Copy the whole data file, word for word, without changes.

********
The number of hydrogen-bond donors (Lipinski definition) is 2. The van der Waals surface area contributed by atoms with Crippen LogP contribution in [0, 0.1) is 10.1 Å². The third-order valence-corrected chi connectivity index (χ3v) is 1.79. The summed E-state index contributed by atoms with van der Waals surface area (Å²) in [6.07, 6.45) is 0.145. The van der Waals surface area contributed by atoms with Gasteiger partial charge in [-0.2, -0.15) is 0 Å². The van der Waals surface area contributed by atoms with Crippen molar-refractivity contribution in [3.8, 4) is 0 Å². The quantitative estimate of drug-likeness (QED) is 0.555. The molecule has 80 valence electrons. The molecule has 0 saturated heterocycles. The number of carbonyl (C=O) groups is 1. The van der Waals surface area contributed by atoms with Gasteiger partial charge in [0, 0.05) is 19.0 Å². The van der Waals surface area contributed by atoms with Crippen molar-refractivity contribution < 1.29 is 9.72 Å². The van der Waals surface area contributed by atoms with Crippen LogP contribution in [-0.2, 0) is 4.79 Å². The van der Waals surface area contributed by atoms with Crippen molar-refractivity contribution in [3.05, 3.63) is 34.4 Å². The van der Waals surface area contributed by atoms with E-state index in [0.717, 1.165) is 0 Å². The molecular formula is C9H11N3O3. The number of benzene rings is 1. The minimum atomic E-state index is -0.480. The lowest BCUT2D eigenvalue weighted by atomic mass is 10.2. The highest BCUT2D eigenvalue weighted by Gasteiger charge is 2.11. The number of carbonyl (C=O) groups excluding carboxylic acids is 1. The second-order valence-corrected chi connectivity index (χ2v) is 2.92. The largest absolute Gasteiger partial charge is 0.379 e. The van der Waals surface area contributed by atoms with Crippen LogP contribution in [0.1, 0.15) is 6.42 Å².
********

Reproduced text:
The number of hydrogen-bond donors (Lipinski definition) is 2. The van der Waals surface area contributed by atoms with Crippen LogP contribution in [0, 0.1) is 10.1 Å². The third-order valence-corrected chi connectivity index (χ3v) is 1.79. The summed E-state index contributed by atoms with van der Waals surface area (Å²) in [6.07, 6.45) is 0.145. The van der Waals surface area contributed by atoms with Gasteiger partial charge in [-0.2, -0.15) is 0 Å². The van der Waals surface area contributed by atoms with Crippen molar-refractivity contribution in [3.8, 4) is 0 Å². The quantitative estimate of drug-likeness (QED) is 0.555. The molecule has 80 valence electrons. The molecule has 0 saturated heterocycles. The number of carbonyl (C=O) groups is 1. The van der Waals surface area contributed by atoms with Gasteiger partial charge in [0, 0.05) is 19.0 Å². The van der Waals surface area contributed by atoms with Crippen molar-refractivity contribution < 1.29 is 9.72 Å². The van der Waals surface area contributed by atoms with Crippen LogP contribution in [-0.2, 0) is 4.79 Å². The van der Waals surface area contributed by atoms with Crippen molar-refractivity contribution in [3.05, 3.63) is 34.4 Å². The van der Waals surface area contributed by atoms with E-state index in [0.717, 1.165) is 0 Å². The molecular formula is C9H11N3O3. The number of benzene rings is 1. The minimum atomic E-state index is -0.480. The lowest BCUT2D eigenvalue weighted by atomic mass is 10.2. The highest BCUT2D eigenvalue weighted by Gasteiger charge is 2.11. The number of carbonyl (C=O) groups excluding carboxylic acids is 1. The second-order valence-corrected chi connectivity index (χ2v) is 2.92. The largest absolute Gasteiger partial charge is 0.379 e. The van der Waals surface area contributed by atoms with Crippen LogP contribution in [0.1, 0.15) is 6.42 Å².